NEW ORLEANS, April 5, 2011 /PRNewswire/ — Takeda
Pharmaceuticals North America, Inc. (Takeda) announced the
presentation of new study results, which evaluated the potential
inhibitory effects of certain proton pump inhibitors (PPIs) on
Plavix (clopidogrel bisulfate). The results showed that in healthy
subjects, clopidogrel’s active metabolite and inhibition of
platelet function were reduced less by the co-administration of
clopidogrel with dexlansoprazole or lansoprazole, rather than
esomeprazole. The randomized, open-label, two-period, crossover
study was designed to assess the effects of selected PPIs, a class
of drugs used to treat gastroesophageal reflux disease, on the
pharmacokinetics (PK) and pharmacodynamics (PD) of clopidogrel.
Clopidogrel is a platelet-inhibiting drug that is indicated for the
reduction of atherothrombotic events in patients with acute
coronary syndromes, recent myocardial infarction, recent stroke or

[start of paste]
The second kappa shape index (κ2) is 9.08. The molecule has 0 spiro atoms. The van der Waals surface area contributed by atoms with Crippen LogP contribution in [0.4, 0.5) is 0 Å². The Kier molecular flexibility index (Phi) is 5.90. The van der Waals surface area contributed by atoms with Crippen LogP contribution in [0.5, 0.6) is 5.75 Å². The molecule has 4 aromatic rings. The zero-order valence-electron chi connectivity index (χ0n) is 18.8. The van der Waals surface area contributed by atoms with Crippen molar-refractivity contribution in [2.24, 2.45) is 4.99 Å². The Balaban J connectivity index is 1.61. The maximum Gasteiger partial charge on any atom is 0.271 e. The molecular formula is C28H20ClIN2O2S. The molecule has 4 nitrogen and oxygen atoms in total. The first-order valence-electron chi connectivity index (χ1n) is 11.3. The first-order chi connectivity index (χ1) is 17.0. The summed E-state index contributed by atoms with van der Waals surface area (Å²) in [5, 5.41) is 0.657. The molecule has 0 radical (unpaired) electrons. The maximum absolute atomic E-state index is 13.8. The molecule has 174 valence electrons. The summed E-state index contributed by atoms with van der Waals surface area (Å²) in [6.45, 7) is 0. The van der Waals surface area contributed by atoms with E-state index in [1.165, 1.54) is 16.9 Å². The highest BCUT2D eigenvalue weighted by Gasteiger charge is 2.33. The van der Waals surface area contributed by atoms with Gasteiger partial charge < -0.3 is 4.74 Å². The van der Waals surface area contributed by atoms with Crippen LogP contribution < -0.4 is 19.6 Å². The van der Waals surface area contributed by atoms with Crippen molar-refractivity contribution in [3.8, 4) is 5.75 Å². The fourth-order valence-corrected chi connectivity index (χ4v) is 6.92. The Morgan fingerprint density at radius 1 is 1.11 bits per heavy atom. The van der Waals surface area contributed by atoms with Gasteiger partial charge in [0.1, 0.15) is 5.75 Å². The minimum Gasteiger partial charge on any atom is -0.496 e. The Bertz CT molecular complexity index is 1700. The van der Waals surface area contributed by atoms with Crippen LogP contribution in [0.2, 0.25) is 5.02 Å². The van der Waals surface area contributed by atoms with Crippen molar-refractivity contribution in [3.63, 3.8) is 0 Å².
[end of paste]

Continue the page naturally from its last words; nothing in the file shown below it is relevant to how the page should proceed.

established peripheral arterial disease. The results were presented
at the American College of Cardiology (ACC) 2011 60th Annual
Scientific Session in New Orleans.
Studies have shown that PPIs may inhibit a liver enzyme
(CYP2C19) important for the metabolism of clopidogrel. With CYP2C19
inhibition, clopidogrel may have reduced antiplatelet effects,
potentially reducing its effectiveness. Because PPIs differ in
their degree of inhibition of CYP2C19, using omeprazole as a
positive control, this study evaluated the effect of several PPIs
(dexlansoprazole, lansoprazole and esomeprazole) on the
steady-state PK and PD of clopidogrel in healthy subjects.
“We conducted this study to look at the effect of select PPIs on
Plavix and add to the growing body of evidence on the potential
interaction between these drugs,” said lead investigator Alan D.
Michelson, M.D., Professor of Pediatrics at Harvard Medical School
and Director of the Center for Platelet Research Studies at
Children’s Hospital Boston. “We found that in healthy